Around 45% of English words have French origins and most of them, such as art, competition, force, machine, money, police, publicity, role, routine, and table are everyday English words spoken with English pronunciation. There are, however, a number of French words that are commonly used in English that have retained their French character and are unmistakably "French sounding" to the English listener. These foreign words that have been incorporated into the native language are called Loanwords (or Lehnwörter in German).
German too has its share of French loanwords, or Gallicisms, although German vocabulary has fewer words of French origin than English does.
Was Avantgardistisches? -Genau, genau, so kann man das sehen.
Something avant-garde? -Exactly, exactly, you can look at it like this.
Caption 16, Rat für nachhaltige Entwicklung: Mode gegen Armut
Some terms come from cultural milieus such as art. In avantgardistisch, the German version of "avant-garde," the hyphen has been dropped, forming single word.
Der Mohn kommt in die Vinaigrette, ein wenig Honig dazu.
The poppy seeds go into the vinaigrette, a little honey's added to it.
Caption 56, Kochhaus Berlin: Rucola-Salat-Rezept
As with English, many French loanwords come from the culinary world. The German Vinaigrette is capitalized as a noun, but otherwise identical to the English and the French.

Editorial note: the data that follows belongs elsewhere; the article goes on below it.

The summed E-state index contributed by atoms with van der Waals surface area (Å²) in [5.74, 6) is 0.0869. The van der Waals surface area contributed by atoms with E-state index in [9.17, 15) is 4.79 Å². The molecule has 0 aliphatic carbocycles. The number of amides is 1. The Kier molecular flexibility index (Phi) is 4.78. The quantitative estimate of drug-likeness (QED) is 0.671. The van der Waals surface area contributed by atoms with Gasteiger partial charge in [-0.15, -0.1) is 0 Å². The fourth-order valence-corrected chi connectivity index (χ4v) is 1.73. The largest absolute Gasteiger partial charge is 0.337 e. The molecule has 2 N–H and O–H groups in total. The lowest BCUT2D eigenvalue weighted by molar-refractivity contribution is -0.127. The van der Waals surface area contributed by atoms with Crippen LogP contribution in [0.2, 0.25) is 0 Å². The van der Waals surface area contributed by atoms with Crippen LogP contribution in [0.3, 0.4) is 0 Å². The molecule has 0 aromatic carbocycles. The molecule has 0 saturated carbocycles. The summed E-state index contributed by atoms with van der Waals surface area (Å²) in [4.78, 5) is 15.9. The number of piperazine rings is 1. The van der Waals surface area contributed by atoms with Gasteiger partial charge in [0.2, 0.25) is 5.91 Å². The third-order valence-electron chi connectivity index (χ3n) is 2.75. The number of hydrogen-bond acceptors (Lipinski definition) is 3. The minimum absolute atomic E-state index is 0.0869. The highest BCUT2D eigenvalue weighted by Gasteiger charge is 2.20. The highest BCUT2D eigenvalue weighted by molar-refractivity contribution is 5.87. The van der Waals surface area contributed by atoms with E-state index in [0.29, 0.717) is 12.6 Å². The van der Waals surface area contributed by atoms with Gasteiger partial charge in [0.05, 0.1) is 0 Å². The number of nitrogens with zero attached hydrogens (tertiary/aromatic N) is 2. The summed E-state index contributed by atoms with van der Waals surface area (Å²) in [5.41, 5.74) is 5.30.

Du hast für PeTA eine ziemlich coole neue Kampagne geschossen.
You shot a pretty cool new campaign for PeTA.
Caption 30, Tierfreund Mario Barth: Der Tätowierer der Stars
Many other French loanwords in German come from politics and military jargon. In this last example, the spelling of the original French word campagne is Germanized as die Kampagne, and the English spelling "campaign" is different as well! In most cases, however, loanwords retain the original spellings and diacritical marks.
Go to the German Wikipedia listing of Gallicisms, and when you find a familiar word, do a video search on Yabla German and see how the French loanword is used in German.